Metro provided input during the early planning phase and will continue to work with DDOT on the selected design. With regard to your specific question about the X2, it is our understanding that it will function physically, as the curb radii would be made appropriate to the turning requirements of the buses, as was done in the first phase of the traffic mitigation effort.

The Finding of No Significant Impact — the environmental document which justifies why this project won’t have a negative environmental effect — says, “There would be an adverse effect on Metrobus routes running along H Street (X2, X9, and 80),” likely in the form of longer travel times to navigate the intersection. Though, the associated Environmental Assessment says that this impact is the same on all three options.

Is this good for pedestrians?

This change is clearly better for anyone trying to walk along the east side of 3rd Street. Today, anyone on that sidewalk has to cross the high-speed highway on-ramp, which cuts right through the sidewalk; the new design means a contiguous sidewalk on 3rd. Likewise, the intersection of H and Massachusetts will have many fewer road segments pedestrians must cross.

In a response to Cheh, Deputy Mayor Brian Kenner says that the change “will reduce the capacity on Massachusetts Avenue and reduce the volume of traffic accelerating from eastbound Massachusetts Avenue to enter the highway at 3rd Street, resulting in a more pedestrian-friendly crossing.”

However, if the crosswalk markings are accurate, it also looks like this change will force pedestrians to walk somewhat out of the way to follow Massachusetts Avenue. On the displayed Alternative 3 plans, there are a number of missing crosswalks, where people would have to turn onto a side street and cut back over to remain on Massachusetts.

Even though legally there is a crosswalk, whether painted on or not, at each leg of an intersection, DC often omits crosswalks where diagonal avenues meet other streets because traffic engineers won’t design the intersection around letting pedestrians walk everywhere they legally can and should be able to.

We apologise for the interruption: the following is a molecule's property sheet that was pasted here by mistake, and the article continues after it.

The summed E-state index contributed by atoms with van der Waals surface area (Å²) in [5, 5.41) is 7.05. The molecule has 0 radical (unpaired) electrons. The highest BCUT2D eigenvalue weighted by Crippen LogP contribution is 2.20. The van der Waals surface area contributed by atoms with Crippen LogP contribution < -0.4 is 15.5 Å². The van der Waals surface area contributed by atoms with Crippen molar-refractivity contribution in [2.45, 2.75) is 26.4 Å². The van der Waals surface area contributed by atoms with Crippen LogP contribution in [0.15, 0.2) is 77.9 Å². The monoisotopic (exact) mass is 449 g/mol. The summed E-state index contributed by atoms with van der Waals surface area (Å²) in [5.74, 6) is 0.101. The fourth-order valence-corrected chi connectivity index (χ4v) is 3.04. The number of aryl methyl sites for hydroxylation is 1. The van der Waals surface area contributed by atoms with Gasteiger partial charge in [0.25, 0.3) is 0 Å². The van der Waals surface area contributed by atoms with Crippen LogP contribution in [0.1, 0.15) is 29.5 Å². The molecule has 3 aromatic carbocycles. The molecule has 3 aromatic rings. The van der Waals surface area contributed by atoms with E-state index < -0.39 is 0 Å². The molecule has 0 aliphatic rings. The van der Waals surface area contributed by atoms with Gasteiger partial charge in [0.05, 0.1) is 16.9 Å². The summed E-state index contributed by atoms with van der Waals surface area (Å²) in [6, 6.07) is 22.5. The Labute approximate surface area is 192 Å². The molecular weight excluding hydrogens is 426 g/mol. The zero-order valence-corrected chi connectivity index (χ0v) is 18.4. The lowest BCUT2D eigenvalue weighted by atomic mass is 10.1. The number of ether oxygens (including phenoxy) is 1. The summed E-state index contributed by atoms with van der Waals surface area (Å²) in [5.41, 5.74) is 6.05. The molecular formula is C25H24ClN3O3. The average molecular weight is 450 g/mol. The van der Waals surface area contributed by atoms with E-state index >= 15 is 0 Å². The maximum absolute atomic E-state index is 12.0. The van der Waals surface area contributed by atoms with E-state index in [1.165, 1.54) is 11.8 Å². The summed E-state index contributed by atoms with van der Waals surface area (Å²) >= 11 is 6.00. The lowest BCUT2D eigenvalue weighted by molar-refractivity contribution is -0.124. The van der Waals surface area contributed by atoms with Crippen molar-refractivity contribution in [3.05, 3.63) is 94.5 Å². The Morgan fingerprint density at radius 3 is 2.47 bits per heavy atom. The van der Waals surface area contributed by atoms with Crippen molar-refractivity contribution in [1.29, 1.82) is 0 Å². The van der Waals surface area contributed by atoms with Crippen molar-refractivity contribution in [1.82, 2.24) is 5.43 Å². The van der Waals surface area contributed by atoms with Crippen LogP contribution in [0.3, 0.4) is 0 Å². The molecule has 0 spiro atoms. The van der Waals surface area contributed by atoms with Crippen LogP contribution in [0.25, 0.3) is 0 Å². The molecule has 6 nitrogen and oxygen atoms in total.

However, these might not be the final crosswalk markings — for instance, this diagram shows no crosswalks across 4th Street, which can’t be correct. I’ve asked for more information about the actual crosswalk locations.

Is this good for drivers?

Cheh also asked about drivers coming from the east who could no longer use the ramp. They instead would drive down 3rd Street to the next entry point at D (underneath the Department of Labor’s Frances Perkins Building).

Kenner quotes the EA and FONSI which say that the change will “redistribut[e] traffic volumes throughout the [street] network,” and writes that the EA/FONSI estimated about the same level of traffic in all three alternatives.

The whole project is expected to take about five years from spring 2014, or until 2019. You can keep up with the latest progress here.

David Alpert is Founder and President of Greater Greater Washington and Executive Director of DC Sustainable Transportation (DCST). He worked as a Product Manager for Google for six years and has lived in the Boston, San Francisco, and New York metro areas in addition to Washington, DC. He lives with his wife and two children in Dupont Circle. Unless otherwise noted, opinions in his GGWash posts are his and not the official views of GGWash or DCST.